Concentrated reading on any given topic---especially topic—especially one in algebraic geometry, where there is so much technique---is technique—is nearly impossible, at least for people with my impatient idiosyncracy. It's much easier to proceed as follows.

1. Ask an expert to explain a topic to you, the main ideas, that is, and the main theorems. Keep diligent notes of the conversations.
2. Try to prove the theorems in your notes or find a toy analogue that exhibits some of the main ideas of the theory and try to prove the main theorems there; you'll fail terribly, most likely.
3. Once you've failed enough, go back to the expert, and ask for a reference.
4. Open the reference at the page of the most important theorem, and start reading.
5. Every time you find a word you don't understand or a theorem you don't know about, look it up and try to understand it, but don't read too much. At this stage, it helps to have a table of contents of FGA explained-EGA-SGA explained-EGA-SGA where you can quickly look up unknown words---mine may be found here, where the links are to versions of EGA and SGA with the chapters glued together in the correct order. The link to FGA explained has been disabled for legal reasonswords. Keep diligent notes of your progress, and talk to your expert as much as possible. Then go back to step 2.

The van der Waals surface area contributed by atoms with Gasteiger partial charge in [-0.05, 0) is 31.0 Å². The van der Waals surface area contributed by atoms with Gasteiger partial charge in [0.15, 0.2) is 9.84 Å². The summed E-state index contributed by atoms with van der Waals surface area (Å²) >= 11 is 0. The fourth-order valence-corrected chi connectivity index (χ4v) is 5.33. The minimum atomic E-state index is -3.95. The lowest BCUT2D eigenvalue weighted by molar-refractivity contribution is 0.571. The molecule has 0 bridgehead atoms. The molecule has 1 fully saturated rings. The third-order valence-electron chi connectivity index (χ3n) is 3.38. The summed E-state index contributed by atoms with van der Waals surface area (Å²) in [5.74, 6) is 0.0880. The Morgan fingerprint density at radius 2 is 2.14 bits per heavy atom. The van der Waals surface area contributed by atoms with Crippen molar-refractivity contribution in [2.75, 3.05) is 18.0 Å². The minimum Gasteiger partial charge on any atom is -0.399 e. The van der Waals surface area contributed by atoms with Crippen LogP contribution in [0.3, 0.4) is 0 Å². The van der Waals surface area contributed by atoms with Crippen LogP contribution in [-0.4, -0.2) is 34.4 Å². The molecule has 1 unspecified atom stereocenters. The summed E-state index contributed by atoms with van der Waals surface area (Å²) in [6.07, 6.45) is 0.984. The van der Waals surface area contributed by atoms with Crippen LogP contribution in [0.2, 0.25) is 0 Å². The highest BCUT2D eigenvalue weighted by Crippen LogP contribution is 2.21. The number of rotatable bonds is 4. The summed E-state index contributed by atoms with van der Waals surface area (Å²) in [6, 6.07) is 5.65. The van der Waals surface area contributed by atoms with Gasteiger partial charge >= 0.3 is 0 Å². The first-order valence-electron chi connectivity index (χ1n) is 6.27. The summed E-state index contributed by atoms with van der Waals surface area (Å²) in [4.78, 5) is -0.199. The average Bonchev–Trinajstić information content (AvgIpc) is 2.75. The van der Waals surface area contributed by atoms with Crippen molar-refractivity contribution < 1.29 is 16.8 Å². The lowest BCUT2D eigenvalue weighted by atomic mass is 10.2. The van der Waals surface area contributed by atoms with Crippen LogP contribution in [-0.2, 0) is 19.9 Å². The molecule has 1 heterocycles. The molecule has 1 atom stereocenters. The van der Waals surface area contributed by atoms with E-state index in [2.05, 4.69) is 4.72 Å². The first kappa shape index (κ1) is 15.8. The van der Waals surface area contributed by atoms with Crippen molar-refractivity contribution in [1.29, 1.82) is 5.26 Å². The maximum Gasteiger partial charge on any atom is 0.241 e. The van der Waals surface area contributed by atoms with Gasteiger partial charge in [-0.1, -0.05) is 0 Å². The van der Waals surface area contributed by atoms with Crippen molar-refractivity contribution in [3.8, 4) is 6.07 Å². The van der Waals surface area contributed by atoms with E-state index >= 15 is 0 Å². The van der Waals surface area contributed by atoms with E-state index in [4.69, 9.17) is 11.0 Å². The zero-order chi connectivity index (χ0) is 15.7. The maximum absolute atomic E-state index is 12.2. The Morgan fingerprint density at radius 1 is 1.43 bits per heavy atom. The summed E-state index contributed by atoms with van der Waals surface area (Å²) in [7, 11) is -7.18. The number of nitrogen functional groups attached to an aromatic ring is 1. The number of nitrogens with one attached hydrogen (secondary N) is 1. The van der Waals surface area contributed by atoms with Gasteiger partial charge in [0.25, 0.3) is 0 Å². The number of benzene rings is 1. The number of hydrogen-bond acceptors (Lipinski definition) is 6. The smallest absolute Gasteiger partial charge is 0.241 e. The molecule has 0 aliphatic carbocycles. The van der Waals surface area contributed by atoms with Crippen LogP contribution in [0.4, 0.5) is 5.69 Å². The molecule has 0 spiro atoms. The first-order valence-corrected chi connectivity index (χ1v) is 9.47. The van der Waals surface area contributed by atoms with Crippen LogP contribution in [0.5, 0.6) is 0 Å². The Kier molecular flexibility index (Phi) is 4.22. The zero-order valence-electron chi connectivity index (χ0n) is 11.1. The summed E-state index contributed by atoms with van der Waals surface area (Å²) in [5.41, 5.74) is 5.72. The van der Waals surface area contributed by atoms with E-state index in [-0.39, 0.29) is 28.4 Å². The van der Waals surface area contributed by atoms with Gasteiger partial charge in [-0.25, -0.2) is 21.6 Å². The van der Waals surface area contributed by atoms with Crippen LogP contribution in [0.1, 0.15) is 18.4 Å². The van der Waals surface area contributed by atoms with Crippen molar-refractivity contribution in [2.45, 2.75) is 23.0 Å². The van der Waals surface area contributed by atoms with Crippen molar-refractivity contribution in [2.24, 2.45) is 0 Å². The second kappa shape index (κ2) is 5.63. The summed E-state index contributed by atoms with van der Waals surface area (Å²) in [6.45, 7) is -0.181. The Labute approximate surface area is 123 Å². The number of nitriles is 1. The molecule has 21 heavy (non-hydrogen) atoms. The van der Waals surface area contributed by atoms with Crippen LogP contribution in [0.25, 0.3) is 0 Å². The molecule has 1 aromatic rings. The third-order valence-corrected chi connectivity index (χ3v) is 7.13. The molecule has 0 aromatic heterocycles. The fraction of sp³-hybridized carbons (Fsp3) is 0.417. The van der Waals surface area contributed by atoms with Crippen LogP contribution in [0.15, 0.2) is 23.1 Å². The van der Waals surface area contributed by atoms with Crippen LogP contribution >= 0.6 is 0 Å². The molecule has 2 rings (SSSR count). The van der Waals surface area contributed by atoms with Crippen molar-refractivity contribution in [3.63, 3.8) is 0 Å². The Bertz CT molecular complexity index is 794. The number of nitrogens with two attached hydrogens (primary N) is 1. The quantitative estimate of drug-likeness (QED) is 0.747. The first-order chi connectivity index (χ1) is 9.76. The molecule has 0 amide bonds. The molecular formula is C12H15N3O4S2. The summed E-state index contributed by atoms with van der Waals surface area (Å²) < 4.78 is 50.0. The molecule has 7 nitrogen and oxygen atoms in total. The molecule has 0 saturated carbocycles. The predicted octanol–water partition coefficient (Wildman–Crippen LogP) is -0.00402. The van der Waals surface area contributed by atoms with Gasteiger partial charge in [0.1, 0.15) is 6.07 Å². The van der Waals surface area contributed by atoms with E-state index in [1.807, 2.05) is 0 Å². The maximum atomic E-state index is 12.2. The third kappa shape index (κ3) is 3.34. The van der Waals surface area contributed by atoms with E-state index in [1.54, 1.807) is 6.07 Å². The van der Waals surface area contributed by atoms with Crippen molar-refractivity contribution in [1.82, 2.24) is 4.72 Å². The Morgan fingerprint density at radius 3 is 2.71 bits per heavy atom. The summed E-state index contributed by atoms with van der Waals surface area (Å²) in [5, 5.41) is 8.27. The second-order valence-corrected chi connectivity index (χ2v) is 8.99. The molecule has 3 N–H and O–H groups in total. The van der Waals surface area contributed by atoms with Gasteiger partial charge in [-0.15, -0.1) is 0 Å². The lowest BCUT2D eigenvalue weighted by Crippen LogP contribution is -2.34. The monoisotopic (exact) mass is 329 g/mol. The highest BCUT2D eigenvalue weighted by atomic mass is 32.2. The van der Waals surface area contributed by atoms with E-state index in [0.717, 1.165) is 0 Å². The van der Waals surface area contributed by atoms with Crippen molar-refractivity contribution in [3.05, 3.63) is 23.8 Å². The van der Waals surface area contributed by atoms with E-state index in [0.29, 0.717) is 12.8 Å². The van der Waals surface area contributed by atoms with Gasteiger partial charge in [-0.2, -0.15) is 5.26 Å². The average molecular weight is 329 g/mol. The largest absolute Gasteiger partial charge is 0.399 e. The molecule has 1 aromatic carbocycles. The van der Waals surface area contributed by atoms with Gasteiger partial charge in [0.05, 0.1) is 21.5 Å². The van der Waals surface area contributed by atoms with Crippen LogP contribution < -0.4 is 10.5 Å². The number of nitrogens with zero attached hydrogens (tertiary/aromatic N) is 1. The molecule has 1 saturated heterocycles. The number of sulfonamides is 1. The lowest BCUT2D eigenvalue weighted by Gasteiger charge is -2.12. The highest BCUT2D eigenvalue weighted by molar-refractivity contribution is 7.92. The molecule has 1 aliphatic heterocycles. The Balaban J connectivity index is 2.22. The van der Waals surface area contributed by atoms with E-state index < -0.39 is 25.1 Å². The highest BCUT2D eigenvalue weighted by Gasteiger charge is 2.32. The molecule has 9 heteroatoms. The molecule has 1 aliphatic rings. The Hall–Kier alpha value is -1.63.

An example of a topic that lends itself to this kind of independent study is abelian schemes, where some of the main topics are (with references in parentheses):

1. the rigidity lemma (Mumford, GITGeometric invariant theory, Chapter 6),
2. the theorem of the cube (Raynaud, Faisceaux amples sur les schemas ...), schémas),
3. construction of the dual abelian scheme (Faltings-Chai, Degeneration of abelian varieties, Chapter 1),
4. questions of projectivity (Raynaud, Faisceaux amples sur les schemas...),
5. Lang-Neron ),
6. Lang-Néron theorem and K/k $K/k$ traces (Brian Conrad's notes).
7. proof that abelian schemes assemble into an algebraic stack (Mumford, GITGeometric invariant theory, Chapter 7),
8. compactifications of the stack of abelian schemes (Faltings-Chai, Degeneration of abelian varieties; Olsson, Canonical compactifications; Kato and Usui, Classidying spaces of degenerating polarized Hodge structures...; Kato's secret writings on log abelian varieties)

You may amuse yourself by working out the first topics above over an arbitrary base. That's enough to keep you at work for a few years!

A brilliant epitome of SGA 3 and Gabriel-Demazure is Sancho de Salas, Grupos algebraicos y teoria de invariantes. It explains the general theory of algebraic groups, and the general representation theory of reductive groups using modern language: schemes, fppf descent, etc., in only 400 quatro-sized pages!